It is often argued that T cell-mediated immunity to secondary infection is dependent on the 'accelerated' responses of memory T cells in lymph nodes. However, new evidence points to a crucial role for effector memory T cells, which are resident in peripheral tissues, in immune protection. These T cells, which reside in peripheral tissues, are not necessarily bound by an anatomical structure and can be present at many sites. Collectively, they represent a third functional tissue of the immune system, uniquely specialized to mediate protective immunity. We propose that the paradigm 'effector lymphoid tissue' needs to be articulated and developed as a focus of new research to describe and understand the unique role this tissue has in protective immunity.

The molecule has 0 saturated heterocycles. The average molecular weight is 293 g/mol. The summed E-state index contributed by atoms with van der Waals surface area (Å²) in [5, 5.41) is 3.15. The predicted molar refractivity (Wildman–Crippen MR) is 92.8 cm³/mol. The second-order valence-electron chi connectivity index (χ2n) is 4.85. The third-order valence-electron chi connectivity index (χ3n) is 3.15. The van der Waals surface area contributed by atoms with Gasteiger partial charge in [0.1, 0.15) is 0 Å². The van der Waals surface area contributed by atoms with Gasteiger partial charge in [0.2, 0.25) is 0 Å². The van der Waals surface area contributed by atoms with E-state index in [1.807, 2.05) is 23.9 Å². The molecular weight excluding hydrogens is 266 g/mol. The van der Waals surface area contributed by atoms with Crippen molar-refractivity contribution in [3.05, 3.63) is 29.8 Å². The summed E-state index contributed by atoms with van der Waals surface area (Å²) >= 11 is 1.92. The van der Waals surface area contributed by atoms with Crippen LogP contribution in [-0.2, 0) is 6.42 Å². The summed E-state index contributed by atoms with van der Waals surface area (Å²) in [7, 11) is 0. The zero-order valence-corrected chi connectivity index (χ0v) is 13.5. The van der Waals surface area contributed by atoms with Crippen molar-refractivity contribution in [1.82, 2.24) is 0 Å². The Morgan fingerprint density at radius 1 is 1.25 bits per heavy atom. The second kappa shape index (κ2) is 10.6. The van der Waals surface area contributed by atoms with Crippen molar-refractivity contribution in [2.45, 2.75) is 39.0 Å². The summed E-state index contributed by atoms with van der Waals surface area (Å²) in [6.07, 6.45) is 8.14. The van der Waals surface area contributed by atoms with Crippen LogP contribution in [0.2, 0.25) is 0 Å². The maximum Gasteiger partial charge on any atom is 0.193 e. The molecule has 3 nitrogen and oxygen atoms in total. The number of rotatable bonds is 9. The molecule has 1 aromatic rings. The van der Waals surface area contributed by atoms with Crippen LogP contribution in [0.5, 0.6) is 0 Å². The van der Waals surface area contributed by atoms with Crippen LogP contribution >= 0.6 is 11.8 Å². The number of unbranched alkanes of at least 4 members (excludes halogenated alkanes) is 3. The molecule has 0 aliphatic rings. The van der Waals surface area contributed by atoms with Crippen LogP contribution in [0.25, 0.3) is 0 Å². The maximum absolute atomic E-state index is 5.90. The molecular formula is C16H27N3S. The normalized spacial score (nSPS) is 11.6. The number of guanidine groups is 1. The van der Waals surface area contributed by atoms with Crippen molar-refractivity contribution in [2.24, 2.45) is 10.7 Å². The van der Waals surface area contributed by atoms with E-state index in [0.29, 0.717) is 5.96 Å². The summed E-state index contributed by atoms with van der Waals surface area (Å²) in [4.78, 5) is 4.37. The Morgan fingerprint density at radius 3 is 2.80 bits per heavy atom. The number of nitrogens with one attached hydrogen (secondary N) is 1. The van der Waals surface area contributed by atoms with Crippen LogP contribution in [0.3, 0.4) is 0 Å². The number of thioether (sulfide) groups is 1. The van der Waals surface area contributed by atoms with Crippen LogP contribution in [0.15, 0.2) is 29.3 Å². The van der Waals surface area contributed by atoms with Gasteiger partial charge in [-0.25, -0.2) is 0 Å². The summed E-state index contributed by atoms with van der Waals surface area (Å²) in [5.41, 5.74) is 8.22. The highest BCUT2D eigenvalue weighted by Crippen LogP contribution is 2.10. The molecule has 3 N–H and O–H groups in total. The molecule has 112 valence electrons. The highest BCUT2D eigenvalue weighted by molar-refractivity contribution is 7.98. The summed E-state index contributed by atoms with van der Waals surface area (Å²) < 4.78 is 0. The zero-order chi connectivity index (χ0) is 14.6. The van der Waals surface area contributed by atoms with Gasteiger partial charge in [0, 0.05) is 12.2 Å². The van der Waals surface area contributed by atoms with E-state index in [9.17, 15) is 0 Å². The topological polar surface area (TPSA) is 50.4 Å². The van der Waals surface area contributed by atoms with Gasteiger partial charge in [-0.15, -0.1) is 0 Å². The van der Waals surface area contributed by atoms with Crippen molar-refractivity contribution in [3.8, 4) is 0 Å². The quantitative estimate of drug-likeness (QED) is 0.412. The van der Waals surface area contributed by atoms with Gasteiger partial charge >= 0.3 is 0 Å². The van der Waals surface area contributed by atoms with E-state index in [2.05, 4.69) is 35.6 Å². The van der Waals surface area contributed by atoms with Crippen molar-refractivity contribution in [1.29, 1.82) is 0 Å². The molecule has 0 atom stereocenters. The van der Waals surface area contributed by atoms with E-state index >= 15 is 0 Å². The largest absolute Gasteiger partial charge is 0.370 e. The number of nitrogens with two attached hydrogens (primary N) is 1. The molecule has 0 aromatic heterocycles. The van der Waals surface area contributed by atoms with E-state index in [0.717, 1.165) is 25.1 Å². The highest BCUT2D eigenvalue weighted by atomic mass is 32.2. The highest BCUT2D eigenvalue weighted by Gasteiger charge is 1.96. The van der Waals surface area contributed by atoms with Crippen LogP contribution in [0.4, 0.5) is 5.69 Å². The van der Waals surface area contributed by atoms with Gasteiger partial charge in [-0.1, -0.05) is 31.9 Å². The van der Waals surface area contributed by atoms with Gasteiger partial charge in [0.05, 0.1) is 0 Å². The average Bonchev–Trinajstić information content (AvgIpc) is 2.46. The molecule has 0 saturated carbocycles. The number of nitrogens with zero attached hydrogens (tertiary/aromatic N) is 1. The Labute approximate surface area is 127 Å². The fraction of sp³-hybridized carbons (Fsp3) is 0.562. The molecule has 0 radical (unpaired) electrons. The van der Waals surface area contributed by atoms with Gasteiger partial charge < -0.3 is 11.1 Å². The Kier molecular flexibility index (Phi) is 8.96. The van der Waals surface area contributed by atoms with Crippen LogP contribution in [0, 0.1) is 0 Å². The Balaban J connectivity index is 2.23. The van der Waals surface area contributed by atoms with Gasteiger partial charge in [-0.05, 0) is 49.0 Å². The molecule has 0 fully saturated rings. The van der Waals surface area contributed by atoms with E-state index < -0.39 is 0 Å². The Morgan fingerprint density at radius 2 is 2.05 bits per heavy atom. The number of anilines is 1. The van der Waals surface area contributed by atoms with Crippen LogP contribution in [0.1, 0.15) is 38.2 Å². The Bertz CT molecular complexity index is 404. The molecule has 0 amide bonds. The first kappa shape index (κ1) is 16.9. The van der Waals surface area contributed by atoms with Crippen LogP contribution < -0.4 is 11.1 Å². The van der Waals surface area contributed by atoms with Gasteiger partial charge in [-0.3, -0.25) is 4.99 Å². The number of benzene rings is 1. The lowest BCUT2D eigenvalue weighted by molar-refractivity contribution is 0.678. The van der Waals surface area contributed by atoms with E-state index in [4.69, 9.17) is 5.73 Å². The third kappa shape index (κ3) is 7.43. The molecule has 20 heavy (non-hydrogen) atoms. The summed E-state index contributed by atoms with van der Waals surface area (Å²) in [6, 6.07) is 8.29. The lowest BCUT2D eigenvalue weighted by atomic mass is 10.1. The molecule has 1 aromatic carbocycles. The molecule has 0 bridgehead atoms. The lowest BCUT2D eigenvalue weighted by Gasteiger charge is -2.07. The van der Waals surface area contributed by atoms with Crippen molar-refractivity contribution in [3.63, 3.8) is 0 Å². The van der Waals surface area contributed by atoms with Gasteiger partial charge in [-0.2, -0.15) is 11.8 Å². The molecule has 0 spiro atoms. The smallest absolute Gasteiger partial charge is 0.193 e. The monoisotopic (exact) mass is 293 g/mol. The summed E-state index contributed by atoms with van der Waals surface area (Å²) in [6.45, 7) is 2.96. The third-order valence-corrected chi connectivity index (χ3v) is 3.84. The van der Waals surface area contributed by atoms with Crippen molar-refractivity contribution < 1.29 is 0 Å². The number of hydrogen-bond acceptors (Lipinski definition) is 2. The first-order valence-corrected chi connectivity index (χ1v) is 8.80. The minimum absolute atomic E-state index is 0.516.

ASJC Scopus subject areas
- Immunology and Allergy